Here, we demonstrate that E. faecalis capsular polysaccharide serotypes C and D provide resistance to complement-opsonized phagocytosis by macrophages. In good agreement with previously reported work on the role of the E. faecalis capsule in affecting resistance to opsonic killing by neutrophils (11, 16), we observed a 50% reduction in phagocytosis in encapsulated strains compared to the isogenic acapsular mutant. An additional cell wall polysaccharide in E. faecalis called Epa has also been shown to contribute to resistance to phagocytic killing (37) and may explain why the protective effect of the capsule is not more substantial in E. faecalis. Unlike the capsule, the Epa polymer and its genetic locus appear to be highly conserved in E. faecalis (10, 37). However, a direct comparison of the relative contributions of Cps and Epa in the same strain background has not been possible because the OG1RF strain in which Epa mutants were created lacks the capsule locus (14, 40), and we have been unable to generate Epa mutants in encapsulated strain backgrounds (L. R. Thurlow, unpublished data). A recent report by Teng et al. (38) demonstrated gross changes in the bacterial-cell shape of Epa mutants in the OG1RF background, and this may account for our inability to generate such mutants in our encapsulated strains and may partially explain the pleiotropic affects ascribed to the Epa locus in virulence studies (38, 43).
An additional benefit of the macrophage system is the use of cultured cells, which are less likely to vary from experiment to experiment than the neutrophil assay, which requires fresh isolation of neutrophils from human blood donors. Furthermore, because the strains used in this comparative study were isogenic derivatives, we could make a direct assessment of the roles of capsule and serotype differences in host immune evasion, as has been observed in other microbial pathogens (28, 32, 42, 43). Our findings show that E. faecalis capsular polysaccharides alter the detection of C3 and LTA by antibodies (Fig. (Fig.33 and and4).4). Paralleling these findings, we also demonstrated that the presence of capsule abrogates TNF-α production by macrophages (Fig. (Fig.5).5). Together, these data provide a mechanism by which the presence of capsule alters complement-mediated opsonophagocytosis by altering the accessibility of the bound C3b opsonin and by altering the production of TNF-α in response to encapsulated E. faecalis.
It is noteworthy that capsule serotype differences in an isogenic background did not result in significant changes in resistance to opsonin-mediated phagocytosis or in altered TNF-α response. McBride et al. (19) recently showed that clinical isolates of E. faecalis possessing multiple virulence factors, as well as multidrug resistance, were more likely to be identified as capsule serotype C. Our findings suggest that either of the encapsulated serotypes (C or D) benefits the bacterium in evasion of the host innate response. However, we did observe a significant difference in the amount of bound C3 detectable on the surface of isogenic serotype C compared with serotype D capsule, but this difference did not correlate with changes in the phagocytic indexes of these strains, leaving open the question of why the more pathogenic and drug-resistant clinical isolates are more frequently identified as serotype C as opposed to D. In S. aureus, comparison of the contributions of type 5 and type 8 capsule in the same strain background revealed that the presence of N-acetylation on the type 5 capsule structure conferred a fitness advantage in vivo (41). Whether a similar affect will also be observed in the comparison of E. faecalis serotype C and D strains in vivo will be the focus of future studies.
Aside from antiphagocytic properties, bacterial capsules also act as barriers that limit detection of PAMPs by PRRs (1, 9). A common PAMP shared by all strains of enterococci is LTA. The LTA of E. faecalis is known to stimulate TNF-α production via TLR-2. Although it is not fully understood, TNF-α is thought to play a key role in E. faecalis-mediated inflammatory responses (3, 26). A study involving Enterococcus faecium, which produces LTA that is serologically identical to that of E. faecalis, showed that TLR-2-mediated signaling was critical for early immune response and clearance of E. faecium (17). Based on these studies, recognition of enterococcal LTA and/or peptidoglycan by TLR-2 appears to be critical for an efficient host immune response, and the masking of these integral wall components by capsule could result in increased pathogenesis by limiting the host response to the organism. Interestingly, a study by Kau et al. (16) demonstrated that the response to E. faecalis in a urinary tract infection model is not TLR-2 dependent. The capsule phenotype of the clinical isolate used in this study is not known, and our finding that the presence of the capsule alters recognition of an important PAMP (LTA) known to be recognized by TLR-2 suggests that TLR-2 signaling might be of benefit only against E. faecalis strains that lack capsule.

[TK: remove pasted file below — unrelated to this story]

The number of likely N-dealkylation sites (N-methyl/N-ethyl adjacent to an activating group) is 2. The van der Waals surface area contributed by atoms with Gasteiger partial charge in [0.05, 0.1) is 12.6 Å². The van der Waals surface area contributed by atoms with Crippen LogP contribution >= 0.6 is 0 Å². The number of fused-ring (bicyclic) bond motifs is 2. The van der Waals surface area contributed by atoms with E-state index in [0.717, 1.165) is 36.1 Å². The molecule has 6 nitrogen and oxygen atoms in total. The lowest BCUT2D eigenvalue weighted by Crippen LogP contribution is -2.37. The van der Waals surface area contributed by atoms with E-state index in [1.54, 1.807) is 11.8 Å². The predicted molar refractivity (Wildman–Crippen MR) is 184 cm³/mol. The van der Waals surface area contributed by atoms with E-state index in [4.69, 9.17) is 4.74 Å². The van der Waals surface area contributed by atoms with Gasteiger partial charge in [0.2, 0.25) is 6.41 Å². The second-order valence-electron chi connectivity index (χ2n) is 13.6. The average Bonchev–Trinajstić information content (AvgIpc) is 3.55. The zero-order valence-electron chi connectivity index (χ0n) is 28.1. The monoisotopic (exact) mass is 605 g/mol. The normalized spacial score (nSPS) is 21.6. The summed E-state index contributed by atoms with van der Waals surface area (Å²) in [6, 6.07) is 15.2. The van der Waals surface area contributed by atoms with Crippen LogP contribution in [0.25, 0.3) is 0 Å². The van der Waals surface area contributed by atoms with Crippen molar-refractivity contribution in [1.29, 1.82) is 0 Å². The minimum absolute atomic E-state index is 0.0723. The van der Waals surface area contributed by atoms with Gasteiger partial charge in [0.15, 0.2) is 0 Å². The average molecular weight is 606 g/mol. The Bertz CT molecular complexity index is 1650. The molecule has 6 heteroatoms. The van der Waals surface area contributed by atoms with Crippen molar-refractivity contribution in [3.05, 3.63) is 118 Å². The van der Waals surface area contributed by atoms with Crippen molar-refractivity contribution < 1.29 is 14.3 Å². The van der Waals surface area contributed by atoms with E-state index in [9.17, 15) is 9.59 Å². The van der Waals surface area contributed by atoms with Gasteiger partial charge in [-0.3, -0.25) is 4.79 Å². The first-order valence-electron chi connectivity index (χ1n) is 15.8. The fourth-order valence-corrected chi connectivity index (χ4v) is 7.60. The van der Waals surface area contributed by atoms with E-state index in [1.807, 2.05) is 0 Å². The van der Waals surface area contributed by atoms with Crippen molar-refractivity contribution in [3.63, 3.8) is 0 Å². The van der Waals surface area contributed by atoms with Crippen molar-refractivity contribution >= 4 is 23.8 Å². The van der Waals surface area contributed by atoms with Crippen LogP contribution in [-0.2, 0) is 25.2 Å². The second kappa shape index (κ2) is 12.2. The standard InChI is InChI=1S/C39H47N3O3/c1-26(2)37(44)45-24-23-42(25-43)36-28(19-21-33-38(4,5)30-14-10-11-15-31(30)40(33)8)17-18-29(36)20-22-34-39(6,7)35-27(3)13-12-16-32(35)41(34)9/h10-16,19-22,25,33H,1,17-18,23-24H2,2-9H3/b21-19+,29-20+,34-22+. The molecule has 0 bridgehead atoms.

Our goal was to understand the mechanism by which encapsulation enhances the resistance of E. faecalis to innate immunity. Taken together, our results show that two capsule serotypes produced by E. faecalis can subvert host innate immune responses by conferring resistance to complement-mediated phagocytosis, as well as altering the innate response to the pathogen. This study provides mechanistic evidence demonstrating that the E. faecalis capsule alters the accessibility of bound C3, supporting the observation that the most pathogenic lineages of E. faecalis are encapsulated (19, 39). By masking PAMPs on the surface of E. faecalis, the capsule also alters the host response to infection by encapsulated strains. It is our contention that the capsule produced by E. faecalis serotypes C and D is an important virulence determinant that plays multifaceted roles in evasion of host innate immune responses. Because of this, the E. faecalis capsule could serve as a target for developing future therapeutics.
Acknowledgments
We thank Sara Hoffman and Tiffany Moses (Kansas State University) for their help with cell culture. We also thank Johannes Huebner (University Medical Center Freiburg, Freiburg, Germany) for his generous donation of serotype A antiserum.
This study was supported by NIH grant RR-P20 RR017686 from the IDeA Program of the National Center for Research Resources (L.E.H. and S.D.F.), NIH grant AI061691 (S.D.F.), and a grant-in-aid from the Terry C. Johnson Cancer Center at Kansas State University (V.C.T.).
Notes
Editor: B. A. McCormick
Footnotes
[down-pointing small open triangle]Published ahead of print on 5 October 2009.